You Belong was founded by former NFL player Wade Davis, who came out last year and has just taken over as executive director of You Can Play. This initiative will be offering sports instruction and leadership development clinics for LGBTQ youth and straight allies nationwide. The first clinic was held in July 2013.

The Gay, Lesbian and Straight Education Network’s Changing the Game project focuses on the kindergarten through grade 12 school levels. The program aims to help “in creating and maintaining an athletic and physical education climate that is based on the core principles of respect, safety and equal access for all, regardless of sexual orientation or gender identity/expression.” Board members include Patrick and Brian Burke.

Each of these organizations has a lot to offer to LGBT athletes and their straight allies. I encourage you to check them out and donate your time or money if you can. Working together, we can help make it easier for talented athletes to play the games they love without losing out simply because of who they are.

World colors image courtesy of njaj /

Charity Extras!

For those who missed my 12 Days of Charity post, well, head on over and check it out! I had a few extra charitable organizations that I became aware of too late to include in the list, or that were included in a previous list but that I wanted to give an extra boost this year.

The Homeless Youth Alliance in San Francisco is facing eviction from its storefront drop-in center location on Haight Street. The current landlord is ending the center’s lease so it can renovate the space into much higher-cost housing and retail shops. The center serves up to 150 people per day, providing counseling services, showers, and referrals to housing, mental health, and drug treatment programs. They’re currently looking for new space, but it’s especially tough considering how expensive real estate is in the city.

Closer to home for me, Lost-N-Found Youth provides housing and services to homeless LGBT youth in the Atlanta area. LNF has set up a gift registry online so you see exactly what they need and have it shipped to the center. This close to Christmas, it might be best to donate money, but still, it’s pretty awesome to see how many things on the list have already been purchased!

Finally, a friend of mine brought my attention to The Women’s Prison Association, a 160-year-old nonprofit that offers programs for formerly and currently incarcerated women and women who might be at risk for incarceration. One of the organization’s biggest successes is the alternative to incarceration program. From the website: “WPA provides direct assistance to approximately 2,500 women and their families each year. We offer an integrated continuum of services to criminal justice-involved women in response to five key areas of need: livelihood, housing, family, health and well-being, and criminal justice compliance.”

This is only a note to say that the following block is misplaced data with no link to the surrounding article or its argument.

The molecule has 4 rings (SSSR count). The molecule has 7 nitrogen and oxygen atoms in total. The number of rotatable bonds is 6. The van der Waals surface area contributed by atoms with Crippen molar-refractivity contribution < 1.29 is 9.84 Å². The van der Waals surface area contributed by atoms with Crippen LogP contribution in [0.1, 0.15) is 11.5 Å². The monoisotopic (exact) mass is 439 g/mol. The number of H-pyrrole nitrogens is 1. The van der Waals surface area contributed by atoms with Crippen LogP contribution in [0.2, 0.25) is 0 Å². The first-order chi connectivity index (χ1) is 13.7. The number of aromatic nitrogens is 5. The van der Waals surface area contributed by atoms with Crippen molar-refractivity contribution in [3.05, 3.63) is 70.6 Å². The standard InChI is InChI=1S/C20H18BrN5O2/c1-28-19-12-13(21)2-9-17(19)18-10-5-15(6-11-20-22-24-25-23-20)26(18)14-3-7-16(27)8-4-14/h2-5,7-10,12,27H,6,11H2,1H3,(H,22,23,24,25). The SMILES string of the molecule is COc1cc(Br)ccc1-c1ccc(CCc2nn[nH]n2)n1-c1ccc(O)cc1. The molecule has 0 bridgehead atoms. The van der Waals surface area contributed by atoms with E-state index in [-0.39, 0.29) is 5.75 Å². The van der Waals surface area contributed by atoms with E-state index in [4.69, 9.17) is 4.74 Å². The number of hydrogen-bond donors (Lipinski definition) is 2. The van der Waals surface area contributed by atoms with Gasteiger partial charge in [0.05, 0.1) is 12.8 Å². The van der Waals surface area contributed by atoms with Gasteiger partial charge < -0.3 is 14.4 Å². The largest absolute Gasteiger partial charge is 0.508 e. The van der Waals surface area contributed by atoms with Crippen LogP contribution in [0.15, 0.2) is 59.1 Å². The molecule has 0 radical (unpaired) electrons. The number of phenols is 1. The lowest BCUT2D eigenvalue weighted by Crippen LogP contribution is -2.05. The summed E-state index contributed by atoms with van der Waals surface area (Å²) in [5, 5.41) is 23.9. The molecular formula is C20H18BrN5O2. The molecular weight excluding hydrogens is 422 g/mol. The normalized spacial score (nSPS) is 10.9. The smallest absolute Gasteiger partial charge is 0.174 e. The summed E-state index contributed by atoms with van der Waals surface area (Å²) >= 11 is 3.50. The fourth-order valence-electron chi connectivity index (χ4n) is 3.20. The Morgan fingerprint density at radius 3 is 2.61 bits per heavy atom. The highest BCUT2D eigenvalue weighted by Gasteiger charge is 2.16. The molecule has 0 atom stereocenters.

Sandy Relief Donation

Remember back when I said I’d donate $1 for each fourth quarter sale from my backlist to Sandy relief? Well, we have a total!

I’m a little late due to reporting delays, but for the fourth quarter of 2012, my backlist sales totaled 200 copies. (Yes, it came out even. I’m surprised too!) That’s for nine titles from three publishers. So, minus the $50 I donated back when I started this whole crazy thing, that means I’ll be sending an additional $150 to Hurricane Sandy relief. Because I ended up making part of my initial donation to the Occupy Sandy relief group, I’m going to split this donation between the disaster relief funds for Feeding America and the Red Cross.

Thank you SO much to everyone who purchased a book last quarter, and anytime, for that matter. You rock!

Sandy Relief Donations

I’ve decided to donate $1 to Sandy relief efforts for each individual sale off my backlist for the fourth quarter of 2012 (October 1–December 31). I’m donating $50 immediately to Feeding America’s Disaster Relief fund, the rest to the American Red Cross Disaster Relief fund on January 31, 2013.

A few reasons that I’ve gone this route:

  • I don’t have an easy way to track sales by the week or month, so quarterly it is.
  • I can spare the money because I’m lucky enough not to rely on royalties to pay the bills, like a lot of authors do.
  • I’m offering only the stories on the special Sandy relief page because sales links are already there, and I don’t receive royalties for other sales/formats.
  • While many relief agencies are working hard on the ground right now, some (like the Red Cross) are getting much more attention than others. Feeding America is working under the radar, delivering food and water to storm victims, so I chose them for a donation now. And the Red Cross will need to replenish its Disaster Relief fund after Sandy, even if they’re no longer involved directly in providing help by then. There is always another disaster just over the horizon.

If you have questions, feel free to ask. 🙂

Help Write Now: Come Over and Bid!

I’m participating in the Help Write Now auction to benefit the victims of last week’s killer tornado outbreak in the Southeast. I’m offering a full manuscript beta/critique, with an optional phone or Skype chat to discuss. Come on over and get in your bids! 🙂

A Plea on Behalf of My Neighbors

I’m putting this part up front. Whether you read my ramblings or not, please, please donate to tornado disaster relief. As with other recent fund-raising efforts, there are several ways you can easily donate $10.

West Alabama Food Bank: text FOOD to 27722
The United Way Central Alabama: text TORNADO to 50555
American Red Cross: text REDCROSS to 90999
Salvation Army: text GIVE to 80888

The Alabama governor’s office has set up a website for donations here. If you can volunteer to go in and help with cleanup, especially if you have specific skills, you can register here and will be contacted as needed. (I did.) Editing to add one more site: Toomer’s for Tuscaloosa has information on sending supplies directly, including locations in different states.

I’ll also repeat something I said elsewhere: If you ever said “take care of our own first,” especially about the Japan earthquake, but haven’t done anything for tornado victims, then shut your damn trap.

Now, for the rest of the post.

Continue reading

Japan Calls Charity Auction

A quick promo for a fundraiser two good friends of mine have put together for disaster relief in Japan.

Japan Calls allows you to bid on a personalized, 15-second voice message from one of a long list of entertainers—actors, musicians, and others. Donations go directly to relief charities (a list is provided). The list of entertainers runs the gamut from Mark Ruffalo to Eliza Dushku to Sasha Cohen to Aiden Turner to the Veronicas. Auctions opened today and will run for a week.

You can check out the full list and place a bid here. (The auction is on Livejournal, but you do not need to have a Livejournal account to bid.)